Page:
By looking at how long it takes to exhaust the error budget, we see that we can justify a much longer detection time, which gives us better precision. So our alerting rule now becomes:

  • Burn rate: 1
  • Alert window: 3 days


If it takes a really long time to exhaust the error budget, do we even need to send page someone and potentially wake them up? In this case, perhaps we could just send a notification for someone to investigate during working hours.

To do this, we can create multiple windows. A short window for high burn rates and a long window for low burn rates. For the low burn rates, we might not need to page someone urgently, but instead send a notification to investigate later.

If the problem starts on a Friday night, we need to make sure we enough time to respond when someone checks the notifications on Monday morning. So let’s try taking 5 days as our dividing line, which gives us a burn rate of 6. If time to exhaustion is less than 5 days, we can treat this more urgently.

We might want to be more conservative with our error budget at high burn rates. To work out what alert windows to configure, we can rearrange the equation above. If we want to alert after using 5% of the error budget, our alert window would need to be 6 hours (0.25 days).

alert_window = error_budget_consumed * slo_window / burn_rate

# E.g. burn rate = 6, budget consumption = 5%
alert_window = 0.05 * 30 / 6 = 0.25 # days

Remember, shrinking the alert window reduces precision. But increasing the error threshold (or burn rate in this case) increases precision, so these somewhat balance out.

Optionally, we can add another alert for even more urgent events after even less error budget, for a shorter detection time. We then end up with something like the table below.

Burn rate Error budget consumed Alert window Detection time* Action
14.4 2% 1 hour ~50 secs Page
6 5% 6 hours ~2 min Page
1 10% 3 days ~4 min Notification

* For a complete outage (100% error rate).

Reset time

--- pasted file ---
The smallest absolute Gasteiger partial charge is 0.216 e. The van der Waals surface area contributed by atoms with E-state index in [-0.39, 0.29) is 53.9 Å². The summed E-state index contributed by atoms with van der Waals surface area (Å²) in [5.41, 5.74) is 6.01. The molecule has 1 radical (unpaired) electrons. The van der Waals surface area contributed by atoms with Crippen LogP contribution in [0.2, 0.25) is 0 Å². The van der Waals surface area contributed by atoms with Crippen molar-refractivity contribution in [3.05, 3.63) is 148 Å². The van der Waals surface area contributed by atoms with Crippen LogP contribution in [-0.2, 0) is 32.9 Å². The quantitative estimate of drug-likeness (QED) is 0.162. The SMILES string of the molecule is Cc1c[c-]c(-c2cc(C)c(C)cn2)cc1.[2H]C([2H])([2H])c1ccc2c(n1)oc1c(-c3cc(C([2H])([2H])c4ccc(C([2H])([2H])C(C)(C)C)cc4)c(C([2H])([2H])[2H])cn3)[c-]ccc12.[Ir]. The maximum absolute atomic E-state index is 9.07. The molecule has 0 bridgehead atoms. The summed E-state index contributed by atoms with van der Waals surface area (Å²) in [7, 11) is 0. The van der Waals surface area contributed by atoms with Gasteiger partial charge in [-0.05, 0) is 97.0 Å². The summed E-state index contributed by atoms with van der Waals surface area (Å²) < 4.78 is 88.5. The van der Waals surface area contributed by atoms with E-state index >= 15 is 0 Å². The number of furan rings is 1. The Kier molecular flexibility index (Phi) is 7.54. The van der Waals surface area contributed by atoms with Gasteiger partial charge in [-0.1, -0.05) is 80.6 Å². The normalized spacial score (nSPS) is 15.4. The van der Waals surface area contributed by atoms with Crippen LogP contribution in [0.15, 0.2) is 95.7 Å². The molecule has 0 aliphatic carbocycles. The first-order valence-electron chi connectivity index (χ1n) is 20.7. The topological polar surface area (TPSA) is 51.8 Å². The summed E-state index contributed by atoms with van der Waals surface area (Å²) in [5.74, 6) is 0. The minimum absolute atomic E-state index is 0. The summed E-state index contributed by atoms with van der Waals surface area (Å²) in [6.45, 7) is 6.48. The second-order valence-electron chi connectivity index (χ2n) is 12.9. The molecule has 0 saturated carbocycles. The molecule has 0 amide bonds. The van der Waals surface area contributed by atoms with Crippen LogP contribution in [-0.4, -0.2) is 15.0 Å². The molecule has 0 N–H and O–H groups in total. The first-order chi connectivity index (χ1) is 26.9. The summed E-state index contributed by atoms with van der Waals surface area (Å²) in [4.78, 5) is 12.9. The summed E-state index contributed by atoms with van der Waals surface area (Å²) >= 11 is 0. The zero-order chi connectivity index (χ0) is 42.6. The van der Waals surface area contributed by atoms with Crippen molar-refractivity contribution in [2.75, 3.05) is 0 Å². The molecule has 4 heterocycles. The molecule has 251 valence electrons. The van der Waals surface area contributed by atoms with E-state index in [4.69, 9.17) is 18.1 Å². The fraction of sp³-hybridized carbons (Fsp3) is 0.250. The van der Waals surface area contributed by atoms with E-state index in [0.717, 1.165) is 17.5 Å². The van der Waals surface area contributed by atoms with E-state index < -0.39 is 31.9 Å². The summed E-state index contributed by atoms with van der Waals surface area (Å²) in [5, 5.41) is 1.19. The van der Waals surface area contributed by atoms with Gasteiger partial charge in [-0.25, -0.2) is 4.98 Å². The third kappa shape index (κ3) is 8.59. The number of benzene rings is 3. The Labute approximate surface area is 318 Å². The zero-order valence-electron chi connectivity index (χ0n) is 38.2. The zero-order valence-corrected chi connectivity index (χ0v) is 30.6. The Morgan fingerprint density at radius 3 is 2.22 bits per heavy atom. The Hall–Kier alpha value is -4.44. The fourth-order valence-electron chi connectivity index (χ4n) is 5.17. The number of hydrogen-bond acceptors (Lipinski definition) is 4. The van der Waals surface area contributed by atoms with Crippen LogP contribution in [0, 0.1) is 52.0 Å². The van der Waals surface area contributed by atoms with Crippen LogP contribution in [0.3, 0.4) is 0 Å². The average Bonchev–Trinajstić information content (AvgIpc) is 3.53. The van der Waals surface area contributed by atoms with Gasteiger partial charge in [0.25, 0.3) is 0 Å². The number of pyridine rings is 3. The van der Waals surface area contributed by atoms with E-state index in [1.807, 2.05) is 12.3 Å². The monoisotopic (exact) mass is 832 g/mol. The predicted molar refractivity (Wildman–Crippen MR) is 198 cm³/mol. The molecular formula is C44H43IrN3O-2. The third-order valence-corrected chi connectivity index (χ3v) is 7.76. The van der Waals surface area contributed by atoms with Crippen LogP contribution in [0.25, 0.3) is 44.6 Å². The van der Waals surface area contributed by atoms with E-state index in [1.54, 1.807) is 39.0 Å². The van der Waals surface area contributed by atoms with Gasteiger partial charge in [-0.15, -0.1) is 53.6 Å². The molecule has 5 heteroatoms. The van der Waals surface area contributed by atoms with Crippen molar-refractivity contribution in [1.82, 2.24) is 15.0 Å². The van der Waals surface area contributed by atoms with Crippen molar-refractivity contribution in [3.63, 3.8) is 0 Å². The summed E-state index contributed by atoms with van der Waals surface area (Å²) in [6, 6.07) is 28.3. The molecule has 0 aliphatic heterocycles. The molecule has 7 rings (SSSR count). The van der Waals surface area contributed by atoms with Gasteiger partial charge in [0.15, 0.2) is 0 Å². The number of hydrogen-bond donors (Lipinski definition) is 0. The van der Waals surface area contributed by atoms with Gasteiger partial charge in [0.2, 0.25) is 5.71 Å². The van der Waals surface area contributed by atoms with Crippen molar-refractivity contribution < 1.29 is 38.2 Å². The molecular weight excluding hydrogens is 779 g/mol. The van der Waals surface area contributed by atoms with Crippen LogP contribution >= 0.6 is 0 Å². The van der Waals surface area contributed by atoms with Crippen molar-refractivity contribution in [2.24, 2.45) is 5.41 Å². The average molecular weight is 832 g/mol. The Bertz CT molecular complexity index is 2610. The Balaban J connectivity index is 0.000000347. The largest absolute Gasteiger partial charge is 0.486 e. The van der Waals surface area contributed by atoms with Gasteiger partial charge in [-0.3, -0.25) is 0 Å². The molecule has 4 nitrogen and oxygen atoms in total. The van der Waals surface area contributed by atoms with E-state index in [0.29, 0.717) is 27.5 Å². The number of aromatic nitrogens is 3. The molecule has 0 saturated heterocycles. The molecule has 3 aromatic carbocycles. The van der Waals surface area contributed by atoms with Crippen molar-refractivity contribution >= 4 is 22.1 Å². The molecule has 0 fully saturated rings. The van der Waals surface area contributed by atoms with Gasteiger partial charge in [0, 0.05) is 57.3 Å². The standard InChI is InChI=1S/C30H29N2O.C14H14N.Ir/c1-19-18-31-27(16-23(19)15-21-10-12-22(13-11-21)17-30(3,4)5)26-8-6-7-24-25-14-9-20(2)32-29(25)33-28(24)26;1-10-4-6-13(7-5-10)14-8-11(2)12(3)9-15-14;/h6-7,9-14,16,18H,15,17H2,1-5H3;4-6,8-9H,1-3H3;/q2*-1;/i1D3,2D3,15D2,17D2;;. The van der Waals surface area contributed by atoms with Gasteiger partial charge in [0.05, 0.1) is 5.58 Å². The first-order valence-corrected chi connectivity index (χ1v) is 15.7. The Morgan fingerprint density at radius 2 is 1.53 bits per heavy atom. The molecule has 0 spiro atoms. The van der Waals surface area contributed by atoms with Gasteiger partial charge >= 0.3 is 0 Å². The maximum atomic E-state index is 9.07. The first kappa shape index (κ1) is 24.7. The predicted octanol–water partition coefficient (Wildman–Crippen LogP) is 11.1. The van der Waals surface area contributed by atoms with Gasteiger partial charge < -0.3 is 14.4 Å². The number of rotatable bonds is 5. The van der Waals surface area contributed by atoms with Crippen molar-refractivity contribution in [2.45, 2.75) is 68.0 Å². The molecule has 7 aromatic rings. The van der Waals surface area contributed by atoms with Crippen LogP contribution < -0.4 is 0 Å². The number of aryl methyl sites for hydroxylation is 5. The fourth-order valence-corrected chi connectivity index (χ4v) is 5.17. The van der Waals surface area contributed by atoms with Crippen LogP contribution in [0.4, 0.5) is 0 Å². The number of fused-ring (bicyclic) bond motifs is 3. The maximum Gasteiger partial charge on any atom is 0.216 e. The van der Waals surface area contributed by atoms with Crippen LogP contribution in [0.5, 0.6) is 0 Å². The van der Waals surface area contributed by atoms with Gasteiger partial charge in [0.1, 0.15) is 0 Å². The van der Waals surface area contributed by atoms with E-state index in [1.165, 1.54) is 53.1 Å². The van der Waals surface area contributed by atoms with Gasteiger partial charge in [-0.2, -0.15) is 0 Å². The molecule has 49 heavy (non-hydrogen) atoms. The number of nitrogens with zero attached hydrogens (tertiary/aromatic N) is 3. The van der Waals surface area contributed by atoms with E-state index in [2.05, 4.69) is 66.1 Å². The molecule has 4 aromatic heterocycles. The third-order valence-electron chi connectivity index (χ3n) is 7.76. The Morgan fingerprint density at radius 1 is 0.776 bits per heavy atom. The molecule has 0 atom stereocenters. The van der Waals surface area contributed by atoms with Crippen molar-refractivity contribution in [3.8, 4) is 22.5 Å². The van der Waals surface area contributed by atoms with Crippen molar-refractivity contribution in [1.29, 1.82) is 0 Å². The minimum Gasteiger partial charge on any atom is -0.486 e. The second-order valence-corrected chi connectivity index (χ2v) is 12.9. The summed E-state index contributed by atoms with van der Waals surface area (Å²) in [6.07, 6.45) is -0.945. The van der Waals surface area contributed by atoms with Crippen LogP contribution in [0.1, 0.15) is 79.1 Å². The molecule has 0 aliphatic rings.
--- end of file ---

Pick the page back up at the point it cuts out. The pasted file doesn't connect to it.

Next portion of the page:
This is looking good, but still has a problem with reset time. Taking the 14.4 burn rate as an example, it will alert on a complete outage in less than a minute, and after the error rate goes back down to 0% it will take a full 59 minutes for the alert to stop firing.

The diagram below shows why. Any large enough spike of errors within the 1 hour window will trigger the alert, even if it has already stopped.

An alert uselessly firing after the errors have stopped.

An alert uselessly firing after the errors have stopped.

We can counter this by combining two windows, our existing window and a shorter window. Taking our 1 hour window as an example, we could fire an alert only if both windows detect a high enough error rate. As the high error rate period to the left, the short window will stop firing and the alert will reset.

Using a short window to select only current errors. Short window shown in orange.

Using a short window to select only current errors. Short window shown in orange.

With that in mind, we can adjust our alerting rules like so:

Burn rate Error budget consumed Long window Short window
14.4 2% 1 hour 5 mins
6 5% 6 hours 30 mins
1 10% 3 days 6 hours

Final design

Now we have all we need to design our new alerting rules! What we end up with is something like this:

Error threshold Long window Short window Action
1.44% 1 hour 5 mins Page
0.6% 6 hours 30 mins Page
0.1% 3 days 6 hours Notification